Several leading economists have condemned plans by Vice Chancellor Sigmar Gabriel to increase social spending on Germans as a strategy to stem right-wing resentment over the billions allocated to integrate refugees into society.
Mr. Gabriel, who is also leader of the center-left Social Democrats, the junior partner in Germany's grand coalition, called for expanding tax-payer funded daycare and subsidized housing and also increasing pensions.
According to Handelsblatt's sources within the party, Mr. Gabriel's "social pact" would cost about €5 billion, or $5.4 billion, and the funding would come from reserves built into Germany's budget.
But many economists say this approach is irresponsible.
We shouldn't act like the money spent on refugees is disappearing into a black hole. These are investments in our own future and those of the refugees. Marcel Fratzscher, German Institute for Economic Research
"You can't answer feelings with money, only with clear words, education and robust positions," Michael Hüther, an analyst with the Cologne Institute for Economic Research, told Handelsblatt. "Nothing has been taken from Germans, but we can all win if we successfully integrate refugees."
With public spending on refugees expected to reach €28 billion by 2017, Mr. Hüther said some Germans have a "feeling of loss." But responding to this sentiment with money, he added, risks sacrificing budget discipline to "the call of the street."
Clemens Fuest, president of the Centre for European Economic Research, said Mr. Gabriel's social pact is "misleading" and "can only be an election campaign gag."
Because Germans would still "have to pay back the debt," he told Handelsblatt, in terms of economic policy, "it would be damaging to saddle ourselves with more spending financed through debt."
Marcel Fratzscher, president of the German Institute for Economic Research, warned against stoking a "redistribution struggle" between Germans and refugees.
"We shouldn't act like the money spent on refugees is disappearing into a black hole," Mr. Fratzscher said. "These are investments in our own future and those of the refugees."
He not only condemned Mr. Gabriel's social pact, but also rejected Mr. Schäuble's proposal to finance the integration of refugees by raising taxes. Germany had a €20 billion surplus in 2015.
"Both would signal to the people that they have to fear economic disadvantages from the refugees," Mr. Fratzscher told Handelsblatt.
Katharina Barley, general secretary of the Social Democrats, said the party was "very surprised" by the "very intense reaction" to Mr. Gabriel's social pact. Raising pensions in eastern Germany to match those in the western states, for example, is written into the coalition agreement, she noted.
"We are not belittling ourselves," Ms. Barley said, referring to a comment made by Chancellor Angela Merkel in a TV interview on Sunday night about Mr. Gabriel belittling himself with his demands. "We stand for the principle that pensions should not be reduced further."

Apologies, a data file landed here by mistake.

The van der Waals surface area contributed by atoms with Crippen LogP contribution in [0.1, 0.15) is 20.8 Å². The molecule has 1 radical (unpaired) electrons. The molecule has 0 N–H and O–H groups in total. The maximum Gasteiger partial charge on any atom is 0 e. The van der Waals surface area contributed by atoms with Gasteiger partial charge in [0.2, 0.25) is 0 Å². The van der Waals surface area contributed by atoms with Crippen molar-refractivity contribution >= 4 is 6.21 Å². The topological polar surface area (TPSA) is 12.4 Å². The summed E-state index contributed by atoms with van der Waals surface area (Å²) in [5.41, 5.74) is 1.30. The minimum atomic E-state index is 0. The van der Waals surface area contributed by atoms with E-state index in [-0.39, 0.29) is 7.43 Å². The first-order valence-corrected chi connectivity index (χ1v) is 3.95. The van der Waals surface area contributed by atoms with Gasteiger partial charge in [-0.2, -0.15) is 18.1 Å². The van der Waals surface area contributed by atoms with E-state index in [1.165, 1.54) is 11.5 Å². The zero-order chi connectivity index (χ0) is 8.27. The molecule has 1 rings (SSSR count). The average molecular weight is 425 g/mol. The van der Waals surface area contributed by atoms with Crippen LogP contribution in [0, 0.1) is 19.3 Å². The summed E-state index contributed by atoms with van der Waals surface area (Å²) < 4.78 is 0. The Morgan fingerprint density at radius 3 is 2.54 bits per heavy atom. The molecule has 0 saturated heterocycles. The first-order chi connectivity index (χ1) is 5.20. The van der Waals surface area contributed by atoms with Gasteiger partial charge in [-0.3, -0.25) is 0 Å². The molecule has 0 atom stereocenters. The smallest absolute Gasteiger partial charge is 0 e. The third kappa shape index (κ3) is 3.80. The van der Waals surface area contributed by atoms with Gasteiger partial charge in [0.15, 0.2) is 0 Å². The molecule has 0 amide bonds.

While many economists have dismissed the social pact, the German Trade Union Confederation has come to the defense of the SPD.
The goal of a debt-free budget "is an irresponsible maxim of financial policy," said Stefan Körzell, a member of the confederation's board. The trade unions have called for more debt to finance infrastructure.
Some Christian Democrats in eastern Germany agree with the Social Democrats. The conservative premier of Saxony-Anhalt, Reiner Haseloff, believes the inequality faced by pensioners in the eastern states should be reduced through a federal subsidy of €6 billion.
The money would come from the €20 billion budget surplus, Mr. Haseloff said, the remainder used for integrating refugees.
With regional elections scheduled for March 13 in the states of Baden-Württemberg, Rhineland-Palatinate and Saxony-Anhalt, fear has gripped the coalition.
Both the Christian Democratic Union and its Bavarian sister party the Christian Social Union on the one side and the Social Democracts on the other have seen support slide in recent months as the far-right populist Alternative for Germany, the AfD, make gains amid worries about the refugee crisis.
“The mood is explosive,” said a leading conservative politician, who asked to remain anonymous.
The result has been a virtual halt to coalition initiatives as both sides block each other on big issues such as the regulation of temporary work, changes to the inheritance tax and action on pensions and state-supported supplementary benefits.
Heike Anger covers economics and politics for Handelsblatt. Daniel Delhaes reports on politics, transport and airlines from Handelsblatt's Berlin office. Jan Hildebrand leads Handelsblatt's financial policy coverage and is deputy Berlin bureau chief. To contact the authors: [email protected], [email protected] and [email protected]